The health care system can be characterized by de facto networks of providers that are shaped by the cumulative impacts of myriad health organizations of diverse size and structure, informal aspects of clinical practice, and help-seeking practices of patients. This preliminary investigation suggests that network analysis methods applied in other areas of health care offer some promise for improving our ability to understand, study, and modify the complex care that patients with mental illness receive. Networks of providers and their characteristics may prove to be particularly important for mental health services, given the early onset, high prevalence of physical and mental comorbidity and the longstanding challenges of care in a fragmented health care system. Patients with mental illness tend to interact with the health system over many years, making the influence of provider networks particularly consequential. Additional empirical investigation and methods development are needed to explore whether network characteristics are related to quality of care, whether network analysis methods can detect impacts of policy on the health care system, whether network characteristics mediate or moderate policy impacts on quality and outcomes of care.

Availability of data and materials

Data from the Colorado All-Payer Claims Dataset were obtained from the Center for Improving Value in Healthcare. Under our data use agreement, we are unable to share the data outside of the research team without specific advance approval from the state of Colorado. Information on accessing these data are available online from: https://www.civhc.org/get-data/co-apcd-overview/.

Abbreviations

BH:

Behavioral Health

CO-APCD:

Colorado All-Payer Claims Database

CoC:

Continuity of Care Index

CPT:

Current Procedural Terminology

CSSR:

Clinical Classifications Software Refined

HCPCS:

Healthcare Common Procedure Coding System

MBD:

Mental, Behavioral and Neurodevelopmental Disorders

NCQA:

National Committee for Quality Assurance

NUCC:

National Uniform Claim Committee

PCP:

Primary Care Provider

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Acknowledgements

Not applicable.

Funding

Funding for this research was provided by a grant from the National Institute of Mental Health.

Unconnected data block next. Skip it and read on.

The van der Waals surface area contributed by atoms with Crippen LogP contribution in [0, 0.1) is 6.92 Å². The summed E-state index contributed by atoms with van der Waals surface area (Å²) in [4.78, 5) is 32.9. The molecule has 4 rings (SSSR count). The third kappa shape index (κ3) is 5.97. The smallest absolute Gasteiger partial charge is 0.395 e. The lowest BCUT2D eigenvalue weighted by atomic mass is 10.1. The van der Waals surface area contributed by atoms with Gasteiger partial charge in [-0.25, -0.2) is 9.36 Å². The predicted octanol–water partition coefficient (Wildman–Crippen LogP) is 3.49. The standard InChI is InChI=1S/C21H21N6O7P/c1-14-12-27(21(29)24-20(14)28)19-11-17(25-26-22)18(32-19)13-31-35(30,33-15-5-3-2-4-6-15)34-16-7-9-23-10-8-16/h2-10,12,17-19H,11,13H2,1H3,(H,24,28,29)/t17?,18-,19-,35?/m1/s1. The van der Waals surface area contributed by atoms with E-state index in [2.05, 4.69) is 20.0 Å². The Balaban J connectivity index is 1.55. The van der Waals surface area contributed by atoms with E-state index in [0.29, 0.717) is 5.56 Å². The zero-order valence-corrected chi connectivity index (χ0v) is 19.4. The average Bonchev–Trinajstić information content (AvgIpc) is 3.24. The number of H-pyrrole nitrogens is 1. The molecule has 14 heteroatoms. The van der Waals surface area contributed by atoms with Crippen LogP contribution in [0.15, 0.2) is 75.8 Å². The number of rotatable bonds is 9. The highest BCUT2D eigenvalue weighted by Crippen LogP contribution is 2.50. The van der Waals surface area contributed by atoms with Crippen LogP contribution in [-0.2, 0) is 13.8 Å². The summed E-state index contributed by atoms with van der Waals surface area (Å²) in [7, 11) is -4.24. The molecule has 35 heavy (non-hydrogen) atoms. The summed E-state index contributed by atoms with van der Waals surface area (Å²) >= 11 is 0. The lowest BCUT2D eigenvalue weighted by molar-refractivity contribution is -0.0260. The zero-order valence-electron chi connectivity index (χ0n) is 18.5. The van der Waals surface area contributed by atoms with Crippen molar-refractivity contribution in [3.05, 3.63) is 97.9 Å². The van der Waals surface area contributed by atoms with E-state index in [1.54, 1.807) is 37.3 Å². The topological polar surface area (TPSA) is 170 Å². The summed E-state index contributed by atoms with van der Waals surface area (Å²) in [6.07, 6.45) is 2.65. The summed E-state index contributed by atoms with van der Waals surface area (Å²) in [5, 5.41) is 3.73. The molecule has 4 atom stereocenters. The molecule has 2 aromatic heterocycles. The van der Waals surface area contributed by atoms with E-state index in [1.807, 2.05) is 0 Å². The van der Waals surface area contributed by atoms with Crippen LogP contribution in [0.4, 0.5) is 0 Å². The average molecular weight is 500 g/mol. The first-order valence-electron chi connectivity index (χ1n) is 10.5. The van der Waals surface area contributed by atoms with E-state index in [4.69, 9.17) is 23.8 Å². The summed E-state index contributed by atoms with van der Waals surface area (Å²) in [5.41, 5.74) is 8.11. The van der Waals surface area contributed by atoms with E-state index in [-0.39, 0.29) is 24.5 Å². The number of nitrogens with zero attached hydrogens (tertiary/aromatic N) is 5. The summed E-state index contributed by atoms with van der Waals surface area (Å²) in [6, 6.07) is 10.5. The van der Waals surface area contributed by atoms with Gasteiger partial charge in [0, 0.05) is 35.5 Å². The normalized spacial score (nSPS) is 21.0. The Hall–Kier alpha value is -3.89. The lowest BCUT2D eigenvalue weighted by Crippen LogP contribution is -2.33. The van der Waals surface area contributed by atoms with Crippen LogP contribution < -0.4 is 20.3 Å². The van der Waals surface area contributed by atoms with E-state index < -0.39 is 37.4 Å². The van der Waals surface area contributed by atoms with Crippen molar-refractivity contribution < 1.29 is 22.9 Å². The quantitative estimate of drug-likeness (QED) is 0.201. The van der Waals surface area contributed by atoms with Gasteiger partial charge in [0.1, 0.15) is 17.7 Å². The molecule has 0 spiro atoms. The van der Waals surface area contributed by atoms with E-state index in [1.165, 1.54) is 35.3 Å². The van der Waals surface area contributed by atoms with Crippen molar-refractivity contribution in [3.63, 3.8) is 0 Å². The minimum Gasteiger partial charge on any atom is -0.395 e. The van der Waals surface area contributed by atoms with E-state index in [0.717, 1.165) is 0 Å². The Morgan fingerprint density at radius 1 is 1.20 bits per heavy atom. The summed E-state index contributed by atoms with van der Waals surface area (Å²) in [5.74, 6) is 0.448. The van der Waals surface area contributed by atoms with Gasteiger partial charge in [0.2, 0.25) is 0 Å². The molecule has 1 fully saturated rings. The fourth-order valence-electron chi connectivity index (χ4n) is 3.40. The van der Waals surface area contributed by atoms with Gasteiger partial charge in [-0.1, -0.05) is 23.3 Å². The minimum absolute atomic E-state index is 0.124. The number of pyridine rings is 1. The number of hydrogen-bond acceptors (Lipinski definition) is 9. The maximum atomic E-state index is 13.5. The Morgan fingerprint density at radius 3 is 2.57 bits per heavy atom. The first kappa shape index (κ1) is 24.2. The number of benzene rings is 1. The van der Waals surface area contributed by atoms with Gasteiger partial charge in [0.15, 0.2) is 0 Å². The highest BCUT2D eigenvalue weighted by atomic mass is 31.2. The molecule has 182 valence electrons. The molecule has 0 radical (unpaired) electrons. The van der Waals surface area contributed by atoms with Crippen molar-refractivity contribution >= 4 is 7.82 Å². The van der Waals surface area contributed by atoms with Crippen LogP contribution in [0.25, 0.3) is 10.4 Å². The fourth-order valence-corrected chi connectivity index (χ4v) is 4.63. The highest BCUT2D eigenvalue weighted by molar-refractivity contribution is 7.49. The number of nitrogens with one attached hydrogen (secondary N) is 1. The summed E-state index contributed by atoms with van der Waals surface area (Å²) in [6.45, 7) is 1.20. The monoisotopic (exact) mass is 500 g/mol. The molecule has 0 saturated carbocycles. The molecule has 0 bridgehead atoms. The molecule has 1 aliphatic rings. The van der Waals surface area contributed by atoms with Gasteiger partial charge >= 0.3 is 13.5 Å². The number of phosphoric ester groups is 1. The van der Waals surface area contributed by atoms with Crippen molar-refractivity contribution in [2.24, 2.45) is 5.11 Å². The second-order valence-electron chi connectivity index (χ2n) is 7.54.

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Authors and Affiliations

Authors

Contributions

JB conceived of the study, planned the data analysis, and drafted the manuscript. BD conducted data analysis and contributed to the operationalization of key study concepts. HP and MHL contributed to the study design, interpretation of results and drafting of the manuscript. LM designed and conducted the network analyses, contributed to the study design and interpretation of results, and contributed to drafting and revising the manuscript. The author(s) read and approved the final manuscript.

Corresponding author

Correspondence to Joshua Breslau.

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Ethics approval and consent to participate

All study procedures were approved by the RAND Corporation’s Human Subjects Protection Committee. Access to the data used in this project was authorized by a data use agreement between the RAND Corporation and the Center for Improving Value in Health Care (CIVHC, APCD DUA #19.06).

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Not Applicable.

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The authors declare that they have no competing interests.

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Supplementary Information

Additional file 1 Supplemental Table 1

. Hierarchical Definition of Mental Disorder Categories from CCSR Categories.

Additional file 2 Supplemental Fig. 1

. Histogram of number of network connections for each provider (a.k.a. physician “degree distribution”).

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Breslau, J., Dana, B., Pincus, H. et al. Empirically identified networks of healthcare providers for adults with mental illness. BMC Health Serv Res 21, 777 (2021). https://doi.org/10.1186/s12913-021-06798-2

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Keywords

  • Mental illness
  • Network analysis
  • Provider networks
  • Continuity of care